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discussion with Arielle Kouyoumdjian

The Capgemini Research Institute spoke with Arielle Kouyoumdjian, Teen Podcaster, Founder, Changing Planet Justice, US. 

Arielle Kouyoumdjian is a podcaster, wilderness enthusiast, and climate justice activist. She is the producer of the podcast “Changing Planet Justice,”which dives into environmental justice and social equity. She actively talks about climate change’s impact on vulnerable communities. She has won various awards, including the “Best of SNO Journalism Award” and “The NYTimes 4th Annual Student Podcast award,” among others. She is based in Virginia, USA. 


You are the producer of the Changing Planet Justice podcast. Could you tell us what inspired you to start a podcast and what impact you wanted to make?

From second to eighth grade, I was always listening to something stimulating: Science FridayBrainsOnTEDxMoth Radio HourFresh Air, and a plethora of other podcasts.

At age 12, I decided to combine my passions for podcasts, national parks, and environmental activism; I believed that even someone as young as I was could make a difference. Climate change terrified me, but I wanted to spread awareness without resorting to alarmism.

“My podcast evolved into an exploration of how climate change disproportionately affects marginalized communities.”

Today, I try to explore the intersections of climate change and social justice in a way that is both engaging and accessible to the public. I aim to amplify the voices of those on the front lines of the climate movement.

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You chose podcasting as the medium through which to spread awareness about climate change and drive behavioral change. What are some of the other approaches that interest you in terms of inducing a change in society?

I’m still searching for the most impactful ways to catalyze change. Sometimes, I wonder why the raw facts of climate change aren’t sufficient on their own to scare those in power into overhauling social, political, and economic systems. Civil disobedience can be an effective way to drive widespread change but, beyond protests, we need positive action that everyone can get behind. I think that financial incentives would encourage adults to commit to behavioral change: taxing and/or capping carbon emissions; cutting financial support for fossil fuels; and subsidizing sustainable energies would all make a big difference.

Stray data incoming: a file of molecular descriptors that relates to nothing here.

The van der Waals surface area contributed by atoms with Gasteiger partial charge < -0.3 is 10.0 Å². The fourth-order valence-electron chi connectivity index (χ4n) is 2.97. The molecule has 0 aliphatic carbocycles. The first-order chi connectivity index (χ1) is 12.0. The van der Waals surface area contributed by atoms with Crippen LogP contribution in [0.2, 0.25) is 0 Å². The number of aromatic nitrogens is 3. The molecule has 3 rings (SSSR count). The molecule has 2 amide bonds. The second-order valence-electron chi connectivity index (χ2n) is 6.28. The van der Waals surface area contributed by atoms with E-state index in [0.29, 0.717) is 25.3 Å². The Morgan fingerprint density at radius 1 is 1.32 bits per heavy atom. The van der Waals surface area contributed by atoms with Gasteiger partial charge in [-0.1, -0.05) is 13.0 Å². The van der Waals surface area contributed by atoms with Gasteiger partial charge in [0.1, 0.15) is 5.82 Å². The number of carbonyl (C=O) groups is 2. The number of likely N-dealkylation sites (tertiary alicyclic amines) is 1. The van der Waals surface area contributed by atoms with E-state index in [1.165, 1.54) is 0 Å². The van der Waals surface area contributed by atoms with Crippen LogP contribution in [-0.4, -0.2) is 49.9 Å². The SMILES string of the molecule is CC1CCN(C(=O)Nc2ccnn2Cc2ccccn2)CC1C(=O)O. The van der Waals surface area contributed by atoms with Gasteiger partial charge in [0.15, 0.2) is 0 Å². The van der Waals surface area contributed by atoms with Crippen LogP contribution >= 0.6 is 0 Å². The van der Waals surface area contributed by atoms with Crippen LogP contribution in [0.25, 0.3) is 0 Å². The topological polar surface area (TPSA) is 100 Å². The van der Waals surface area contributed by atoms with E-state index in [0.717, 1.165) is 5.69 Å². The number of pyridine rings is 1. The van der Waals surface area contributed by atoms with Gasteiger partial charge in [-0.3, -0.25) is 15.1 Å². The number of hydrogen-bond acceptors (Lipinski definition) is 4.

“Additionally, we need to address the growing apathy toward climate change among younger generations.”

When it seems like the climate is changing but government, politics, and society fail to respond, young people begin to grow hopeless and passive.

Telling my story, voicing my fears, and amplifying the voices of those who have more power than me are what I feel I can do to take the future of this Earth into my own hands and make a difference.

Which is more important to achieving sustainability: a shift in consumer behavior or disruptive innovation to create solutions/products that are sustainable by design?

“Consumer change is key to becoming a more sustainable community.”

While novel, “greener” products are eye-catching and garner abundant media attention, they are often inaccessible to a large section of the general public. Instant gratification is at the core of much of today’s consumption issues; if consumers and capitalists can curb their desire to develop, produce, consume, receive, and travel as fast as possible, we can massively cut the carbon emissions that are the corollary of prioritizing efficiency at all costs. Rather, consumers and producers need to make the most of the assets we already have, funneling technology and other reusables into circular economies, drawing on renewable resources, and recycling.


What sort of support do you expect from society in terms of protecting the environment?

Everyone can contribute to collective change. I believe that, as individuals, our only responsibility is to do the best that we can with the resources we have.